The Walt Disney Company has been dominating the box office for years with no signs of slowing down.
Earlier this year, the entertainment company acquired 20th Century Fox which saw it take control of even more movie releases on the schedule.
In fact, the top grossing movies of this year have collectively made over £4.3 billion at the box office and they all happen to be Disney titles: Avengers: Endgame, Captain Marvel, Aladdin and Toy Story 4.
These franchise films, Disney remakes and sequels have enticed many a reputable actor, in fact, Chiwetel Ejiofor has been enticed to star in all three categories.
The British thespian plays Baron Mordo in the Doctor Strange franchise, Scar in the remake of The Lion King (out on Friday) and will soon be see in the Maleficent sequel Maleficent: Mistress of Evil.
So what does he think about Disney’s dominance of the release schedule?
“You need the balance in cinema,” Ejifor tells Yahoo Movies UK. “and it is true that the bigger films are what sustain the industry especially at the moment.
“The industry is quite challenged in terms of cinema by obviously other outlets, streaming and stuff, which is all amazing and it's all terrific, but it sort of puts a pressure on different things.
“It's great that if we can continue to have a real surge of cinema and being engaged in cinema and big movies,” the actor continues. “That will also allow for us to also enjoy and engage with independent cinema and so on.”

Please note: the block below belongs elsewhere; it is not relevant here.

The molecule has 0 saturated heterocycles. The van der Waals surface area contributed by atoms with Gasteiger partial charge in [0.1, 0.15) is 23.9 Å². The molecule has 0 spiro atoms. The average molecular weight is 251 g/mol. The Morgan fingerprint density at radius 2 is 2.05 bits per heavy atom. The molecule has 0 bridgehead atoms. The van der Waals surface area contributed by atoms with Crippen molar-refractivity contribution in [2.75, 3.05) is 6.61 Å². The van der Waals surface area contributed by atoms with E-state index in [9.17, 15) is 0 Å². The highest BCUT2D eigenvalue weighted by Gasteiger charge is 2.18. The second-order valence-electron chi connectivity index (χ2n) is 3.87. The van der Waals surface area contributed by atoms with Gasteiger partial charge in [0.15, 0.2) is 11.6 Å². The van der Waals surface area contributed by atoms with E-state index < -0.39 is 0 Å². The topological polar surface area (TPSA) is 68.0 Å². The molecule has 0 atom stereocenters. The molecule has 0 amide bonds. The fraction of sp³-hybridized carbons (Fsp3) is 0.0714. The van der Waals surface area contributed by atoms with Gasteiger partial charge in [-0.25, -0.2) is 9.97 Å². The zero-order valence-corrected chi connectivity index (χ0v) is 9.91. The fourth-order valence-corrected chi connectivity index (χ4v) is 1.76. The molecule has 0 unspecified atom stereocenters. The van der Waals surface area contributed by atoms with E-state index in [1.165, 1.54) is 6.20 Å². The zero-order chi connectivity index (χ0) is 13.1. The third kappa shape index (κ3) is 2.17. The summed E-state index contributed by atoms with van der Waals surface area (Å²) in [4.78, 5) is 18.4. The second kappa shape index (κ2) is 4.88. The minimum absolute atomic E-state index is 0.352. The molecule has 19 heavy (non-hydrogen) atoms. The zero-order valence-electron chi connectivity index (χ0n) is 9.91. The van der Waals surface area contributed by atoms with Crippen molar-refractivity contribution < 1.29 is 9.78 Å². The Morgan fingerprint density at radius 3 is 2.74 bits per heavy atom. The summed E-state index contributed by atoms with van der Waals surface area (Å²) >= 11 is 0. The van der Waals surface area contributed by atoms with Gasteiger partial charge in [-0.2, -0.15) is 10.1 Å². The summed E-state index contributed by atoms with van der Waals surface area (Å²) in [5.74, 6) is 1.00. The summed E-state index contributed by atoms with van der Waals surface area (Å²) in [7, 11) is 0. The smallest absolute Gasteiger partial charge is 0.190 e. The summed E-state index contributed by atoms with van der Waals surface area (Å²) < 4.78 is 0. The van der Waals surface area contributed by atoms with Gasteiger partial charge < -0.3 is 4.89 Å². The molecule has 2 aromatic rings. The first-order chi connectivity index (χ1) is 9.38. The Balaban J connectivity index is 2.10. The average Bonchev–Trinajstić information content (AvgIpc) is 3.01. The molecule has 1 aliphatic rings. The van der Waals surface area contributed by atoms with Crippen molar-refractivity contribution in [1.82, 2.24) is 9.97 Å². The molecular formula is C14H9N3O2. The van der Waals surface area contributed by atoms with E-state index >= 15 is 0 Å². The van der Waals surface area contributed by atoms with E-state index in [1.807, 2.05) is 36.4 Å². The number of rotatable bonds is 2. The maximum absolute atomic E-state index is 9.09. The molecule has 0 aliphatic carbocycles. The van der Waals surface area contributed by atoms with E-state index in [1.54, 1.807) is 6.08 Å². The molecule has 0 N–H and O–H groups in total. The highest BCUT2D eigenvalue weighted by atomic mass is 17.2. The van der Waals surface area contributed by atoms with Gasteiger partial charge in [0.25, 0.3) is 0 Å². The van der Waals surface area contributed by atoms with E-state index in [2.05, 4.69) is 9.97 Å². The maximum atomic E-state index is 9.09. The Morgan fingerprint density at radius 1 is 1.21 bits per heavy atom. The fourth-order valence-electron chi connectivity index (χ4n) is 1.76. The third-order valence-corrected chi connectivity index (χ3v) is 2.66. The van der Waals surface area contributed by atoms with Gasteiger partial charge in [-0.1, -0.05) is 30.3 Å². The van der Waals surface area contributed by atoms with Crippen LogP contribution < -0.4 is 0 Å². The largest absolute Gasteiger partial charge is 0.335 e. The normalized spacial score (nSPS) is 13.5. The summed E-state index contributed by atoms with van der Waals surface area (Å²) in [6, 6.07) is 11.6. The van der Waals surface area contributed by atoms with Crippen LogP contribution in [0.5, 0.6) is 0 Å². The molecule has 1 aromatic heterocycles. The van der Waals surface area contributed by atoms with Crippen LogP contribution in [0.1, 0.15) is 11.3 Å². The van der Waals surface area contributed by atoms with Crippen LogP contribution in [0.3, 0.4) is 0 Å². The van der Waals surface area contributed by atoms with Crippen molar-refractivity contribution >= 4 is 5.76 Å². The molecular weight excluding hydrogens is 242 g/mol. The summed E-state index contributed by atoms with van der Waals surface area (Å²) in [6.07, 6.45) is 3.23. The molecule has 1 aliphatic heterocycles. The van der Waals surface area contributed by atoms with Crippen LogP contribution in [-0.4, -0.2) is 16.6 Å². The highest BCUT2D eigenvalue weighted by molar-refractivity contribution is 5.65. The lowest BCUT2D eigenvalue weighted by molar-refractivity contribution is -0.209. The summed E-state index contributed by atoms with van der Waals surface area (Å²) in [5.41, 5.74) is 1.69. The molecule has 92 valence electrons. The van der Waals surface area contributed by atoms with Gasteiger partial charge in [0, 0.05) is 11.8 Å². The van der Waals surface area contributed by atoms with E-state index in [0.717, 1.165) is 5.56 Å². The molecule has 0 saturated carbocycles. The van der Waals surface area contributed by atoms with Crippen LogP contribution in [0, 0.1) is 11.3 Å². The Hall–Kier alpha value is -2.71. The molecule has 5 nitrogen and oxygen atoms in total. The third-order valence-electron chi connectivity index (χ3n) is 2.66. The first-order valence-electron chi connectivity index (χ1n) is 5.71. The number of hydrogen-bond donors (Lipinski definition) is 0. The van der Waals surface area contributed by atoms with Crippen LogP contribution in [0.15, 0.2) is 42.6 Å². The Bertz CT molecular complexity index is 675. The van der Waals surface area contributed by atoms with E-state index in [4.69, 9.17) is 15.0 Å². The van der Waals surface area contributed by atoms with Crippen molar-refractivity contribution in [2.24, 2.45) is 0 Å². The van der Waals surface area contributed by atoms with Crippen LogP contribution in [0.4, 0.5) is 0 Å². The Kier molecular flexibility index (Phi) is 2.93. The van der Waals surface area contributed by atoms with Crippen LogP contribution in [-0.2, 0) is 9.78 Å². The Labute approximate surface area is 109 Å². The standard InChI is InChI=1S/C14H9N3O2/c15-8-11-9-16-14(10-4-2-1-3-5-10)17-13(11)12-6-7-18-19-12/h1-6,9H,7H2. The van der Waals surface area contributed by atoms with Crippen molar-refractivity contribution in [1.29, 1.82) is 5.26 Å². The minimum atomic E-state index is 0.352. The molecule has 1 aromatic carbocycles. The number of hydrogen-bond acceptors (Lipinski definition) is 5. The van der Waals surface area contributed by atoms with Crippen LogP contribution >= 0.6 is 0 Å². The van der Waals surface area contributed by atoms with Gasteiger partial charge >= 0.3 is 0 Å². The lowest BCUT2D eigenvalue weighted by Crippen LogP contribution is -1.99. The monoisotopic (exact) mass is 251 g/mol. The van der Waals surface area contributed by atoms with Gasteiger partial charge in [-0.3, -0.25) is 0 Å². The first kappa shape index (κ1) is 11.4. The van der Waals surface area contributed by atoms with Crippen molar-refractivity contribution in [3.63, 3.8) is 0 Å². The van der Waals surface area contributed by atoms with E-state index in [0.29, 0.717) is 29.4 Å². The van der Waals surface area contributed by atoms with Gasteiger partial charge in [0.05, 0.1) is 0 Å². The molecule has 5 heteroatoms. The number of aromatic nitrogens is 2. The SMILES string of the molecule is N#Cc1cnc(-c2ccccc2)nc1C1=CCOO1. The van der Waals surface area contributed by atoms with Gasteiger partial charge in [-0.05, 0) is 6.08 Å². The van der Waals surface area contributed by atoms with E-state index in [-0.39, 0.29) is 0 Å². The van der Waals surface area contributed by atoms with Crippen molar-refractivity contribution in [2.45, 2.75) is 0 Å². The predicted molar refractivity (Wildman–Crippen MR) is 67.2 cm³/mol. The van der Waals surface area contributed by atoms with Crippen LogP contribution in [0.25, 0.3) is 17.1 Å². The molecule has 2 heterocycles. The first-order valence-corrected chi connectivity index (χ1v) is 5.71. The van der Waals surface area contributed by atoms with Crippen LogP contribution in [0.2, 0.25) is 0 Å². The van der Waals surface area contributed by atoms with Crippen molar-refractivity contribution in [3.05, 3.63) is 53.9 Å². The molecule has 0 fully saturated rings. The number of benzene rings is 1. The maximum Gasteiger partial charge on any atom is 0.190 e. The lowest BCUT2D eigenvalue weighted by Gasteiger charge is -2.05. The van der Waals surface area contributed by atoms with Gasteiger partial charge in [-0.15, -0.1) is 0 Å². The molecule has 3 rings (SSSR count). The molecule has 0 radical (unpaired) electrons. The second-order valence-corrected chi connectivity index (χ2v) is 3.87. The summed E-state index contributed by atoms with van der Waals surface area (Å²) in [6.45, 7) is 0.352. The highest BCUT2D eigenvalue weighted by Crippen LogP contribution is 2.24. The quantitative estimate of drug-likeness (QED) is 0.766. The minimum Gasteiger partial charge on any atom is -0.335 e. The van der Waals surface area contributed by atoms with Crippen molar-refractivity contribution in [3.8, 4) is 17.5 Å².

Some disagree with this sentiment and believe that the more blockbusters are made the less diversity of imaginative filmmaking will be achieved.
“On the one hand, this degree of bludgeoning industry dominance is awe-inspiring,” writes film critic Guy Lodge for the Guardian. “Yet as long as Disney maintains its box-office stranglehold – and you have to go back to 2014 for a year in which it didn’t top the annual chart – it will be regarded as the principal architect of an ever more uniform and homogeneous popular cinema.”
Though Owen Gleiberman of Variety argues that the uniformity of popular cinema has been in place for decades and Disney aren’t working along.
“The movie studios of Hollywood ruthlessly compete, but where they’ve colluded is in the creation of a brash hypnotic fantasy-based theme-park movie culture that’s the enemy of organic cinematic intimacy,” he writes. “And the ultimate colluder, of course, is the audience.”
To Disney’s credit, the studio has done a lot int he last few years to break the white-washing legacy of blockbuster movie making, especially through the Disney remakes that are giving more ethnic minorities roles.
Let’s just hope some of the millions the big studios make can be reinvested into original storytelling as these films strengthen cinematic creativity as much as the franchises, remakes and sequels sustain the filmmaking industry.
The Lion King is out on Friday